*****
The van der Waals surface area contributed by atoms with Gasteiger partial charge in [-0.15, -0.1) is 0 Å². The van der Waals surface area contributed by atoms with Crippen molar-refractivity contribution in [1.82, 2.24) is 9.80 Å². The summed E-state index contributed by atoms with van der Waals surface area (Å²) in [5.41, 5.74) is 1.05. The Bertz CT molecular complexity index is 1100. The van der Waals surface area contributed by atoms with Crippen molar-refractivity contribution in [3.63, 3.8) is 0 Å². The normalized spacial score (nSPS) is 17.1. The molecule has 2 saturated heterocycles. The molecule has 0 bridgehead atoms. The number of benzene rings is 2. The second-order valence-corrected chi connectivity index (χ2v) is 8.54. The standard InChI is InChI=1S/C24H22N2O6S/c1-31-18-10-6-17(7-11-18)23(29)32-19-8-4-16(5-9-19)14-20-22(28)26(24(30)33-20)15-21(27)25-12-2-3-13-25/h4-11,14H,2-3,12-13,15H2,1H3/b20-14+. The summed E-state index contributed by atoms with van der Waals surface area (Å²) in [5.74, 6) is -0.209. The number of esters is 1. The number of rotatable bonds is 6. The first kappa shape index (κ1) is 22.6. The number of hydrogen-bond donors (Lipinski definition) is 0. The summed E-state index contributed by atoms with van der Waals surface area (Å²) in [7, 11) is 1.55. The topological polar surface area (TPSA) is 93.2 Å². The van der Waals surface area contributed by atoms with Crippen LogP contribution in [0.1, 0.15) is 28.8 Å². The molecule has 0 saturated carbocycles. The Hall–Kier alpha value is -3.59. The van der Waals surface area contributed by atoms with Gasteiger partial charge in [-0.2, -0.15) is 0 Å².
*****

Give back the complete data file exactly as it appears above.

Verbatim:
The van der Waals surface area contributed by atoms with Gasteiger partial charge in [-0.15, -0.1) is 0 Å². The van der Waals surface area contributed by atoms with Crippen molar-refractivity contribution in [1.82, 2.24) is 9.80 Å². The summed E-state index contributed by atoms with van der Waals surface area (Å²) in [5.41, 5.74) is 1.05. The Bertz CT molecular complexity index is 1100. The van der Waals surface area contributed by atoms with Crippen molar-refractivity contribution in [3.63, 3.8) is 0 Å². The normalized spacial score (nSPS) is 17.1. The molecule has 2 saturated heterocycles. The molecule has 0 bridgehead atoms. The number of benzene rings is 2. The second-order valence-corrected chi connectivity index (χ2v) is 8.54. The standard InChI is InChI=1S/C24H22N2O6S/c1-31-18-10-6-17(7-11-18)23(29)32-19-8-4-16(5-9-19)14-20-22(28)26(24(30)33-20)15-21(27)25-12-2-3-13-25/h4-11,14H,2-3,12-13,15H2,1H3/b20-14+. The summed E-state index contributed by atoms with van der Waals surface area (Å²) in [5.74, 6) is -0.209. The number of esters is 1. The number of rotatable bonds is 6. The first kappa shape index (κ1) is 22.6. The number of hydrogen-bond donors (Lipinski definition) is 0. The summed E-state index contributed by atoms with van der Waals surface area (Å²) in [7, 11) is 1.55. The topological polar surface area (TPSA) is 93.2 Å². The van der Waals surface area contributed by atoms with Crippen LogP contribution in [0.1, 0.15) is 28.8 Å². The molecule has 0 saturated carbocycles. The Hall–Kier alpha value is -3.59. The van der Waals surface area contributed by atoms with Gasteiger partial charge in [-0.2, -0.15) is 0 Å².